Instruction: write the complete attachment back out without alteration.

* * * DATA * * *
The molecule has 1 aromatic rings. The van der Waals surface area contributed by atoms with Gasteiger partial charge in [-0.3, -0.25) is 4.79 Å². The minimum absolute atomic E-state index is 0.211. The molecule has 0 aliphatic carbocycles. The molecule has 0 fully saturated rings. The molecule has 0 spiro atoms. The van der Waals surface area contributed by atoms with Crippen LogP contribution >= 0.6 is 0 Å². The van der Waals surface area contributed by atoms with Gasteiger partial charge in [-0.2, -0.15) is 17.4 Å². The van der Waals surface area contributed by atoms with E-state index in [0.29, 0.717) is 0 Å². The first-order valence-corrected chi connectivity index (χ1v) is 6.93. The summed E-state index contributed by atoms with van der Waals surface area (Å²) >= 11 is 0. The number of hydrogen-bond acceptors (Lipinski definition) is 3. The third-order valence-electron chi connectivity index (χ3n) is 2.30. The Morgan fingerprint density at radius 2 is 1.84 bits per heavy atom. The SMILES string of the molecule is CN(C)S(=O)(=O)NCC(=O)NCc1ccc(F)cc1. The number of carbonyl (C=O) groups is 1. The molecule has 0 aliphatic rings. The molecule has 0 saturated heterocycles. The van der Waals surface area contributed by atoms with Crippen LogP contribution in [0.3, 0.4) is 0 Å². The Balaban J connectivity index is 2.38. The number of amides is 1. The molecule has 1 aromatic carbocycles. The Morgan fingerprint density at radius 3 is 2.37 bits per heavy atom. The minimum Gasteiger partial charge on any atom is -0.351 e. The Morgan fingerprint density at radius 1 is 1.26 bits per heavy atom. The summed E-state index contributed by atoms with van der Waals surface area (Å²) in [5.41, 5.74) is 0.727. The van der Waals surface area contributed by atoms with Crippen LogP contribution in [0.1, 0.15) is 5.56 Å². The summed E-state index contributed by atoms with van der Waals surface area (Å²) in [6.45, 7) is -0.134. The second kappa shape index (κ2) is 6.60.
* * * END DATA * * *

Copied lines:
The molecule has 1 aromatic rings. The van der Waals surface area contributed by atoms with Gasteiger partial charge in [-0.3, -0.25) is 4.79 Å². The minimum absolute atomic E-state index is 0.211. The molecule has 0 aliphatic carbocycles. The molecule has 0 fully saturated rings. The molecule has 0 spiro atoms. The van der Waals surface area contributed by atoms with Crippen LogP contribution >= 0.6 is 0 Å². The van der Waals surface area contributed by atoms with Gasteiger partial charge in [-0.2, -0.15) is 17.4 Å². The van der Waals surface area contributed by atoms with E-state index in [0.29, 0.717) is 0 Å². The first-order valence-corrected chi connectivity index (χ1v) is 6.93. The summed E-state index contributed by atoms with van der Waals surface area (Å²) >= 11 is 0. The number of hydrogen-bond acceptors (Lipinski definition) is 3. The third-order valence-electron chi connectivity index (χ3n) is 2.30. The Morgan fingerprint density at radius 2 is 1.84 bits per heavy atom. The SMILES string of the molecule is CN(C)S(=O)(=O)NCC(=O)NCc1ccc(F)cc1. The number of carbonyl (C=O) groups is 1. The molecule has 0 aliphatic rings. The molecule has 0 saturated heterocycles. The van der Waals surface area contributed by atoms with Crippen LogP contribution in [0.3, 0.4) is 0 Å². The Balaban J connectivity index is 2.38. The number of amides is 1. The molecule has 1 aromatic carbocycles. The Morgan fingerprint density at radius 3 is 2.37 bits per heavy atom. The minimum Gasteiger partial charge on any atom is -0.351 e. The Morgan fingerprint density at radius 1 is 1.26 bits per heavy atom. The summed E-state index contributed by atoms with van der Waals surface area (Å²) in [5.41, 5.74) is 0.727. The van der Waals surface area contributed by atoms with Crippen LogP contribution in [0.1, 0.15) is 5.56 Å². The summed E-state index contributed by atoms with van der Waals surface area (Å²) in [6.45, 7) is -0.134. The second kappa shape index (κ2) is 6.60.